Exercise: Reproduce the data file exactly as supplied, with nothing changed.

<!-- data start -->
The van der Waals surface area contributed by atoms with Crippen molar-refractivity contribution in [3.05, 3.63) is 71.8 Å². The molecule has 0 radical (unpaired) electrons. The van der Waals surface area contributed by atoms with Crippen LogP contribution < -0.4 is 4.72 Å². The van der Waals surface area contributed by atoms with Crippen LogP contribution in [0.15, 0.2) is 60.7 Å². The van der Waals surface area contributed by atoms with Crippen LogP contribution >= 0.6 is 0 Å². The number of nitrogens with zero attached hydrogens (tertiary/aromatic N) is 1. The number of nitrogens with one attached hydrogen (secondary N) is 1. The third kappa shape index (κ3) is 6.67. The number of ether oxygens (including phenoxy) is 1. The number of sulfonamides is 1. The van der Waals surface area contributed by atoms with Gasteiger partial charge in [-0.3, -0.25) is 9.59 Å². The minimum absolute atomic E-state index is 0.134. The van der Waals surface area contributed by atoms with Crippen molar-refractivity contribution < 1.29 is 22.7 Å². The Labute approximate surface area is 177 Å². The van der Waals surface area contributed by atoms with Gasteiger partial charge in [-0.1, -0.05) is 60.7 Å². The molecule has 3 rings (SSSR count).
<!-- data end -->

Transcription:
The van der Waals surface area contributed by atoms with Crippen molar-refractivity contribution in [3.05, 3.63) is 71.8 Å². The molecule has 0 radical (unpaired) electrons. The van der Waals surface area contributed by atoms with Crippen LogP contribution < -0.4 is 4.72 Å². The van der Waals surface area contributed by atoms with Crippen LogP contribution in [0.15, 0.2) is 60.7 Å². The van der Waals surface area contributed by atoms with Crippen LogP contribution >= 0.6 is 0 Å². The number of nitrogens with zero attached hydrogens (tertiary/aromatic N) is 1. The number of nitrogens with one attached hydrogen (secondary N) is 1. The third kappa shape index (κ3) is 6.67. The number of ether oxygens (including phenoxy) is 1. The number of sulfonamides is 1. The van der Waals surface area contributed by atoms with Gasteiger partial charge in [-0.3, -0.25) is 9.59 Å². The minimum absolute atomic E-state index is 0.134. The van der Waals surface area contributed by atoms with Crippen molar-refractivity contribution < 1.29 is 22.7 Å². The Labute approximate surface area is 177 Å². The van der Waals surface area contributed by atoms with Gasteiger partial charge in [-0.1, -0.05) is 60.7 Å². The molecule has 3 rings (SSSR count).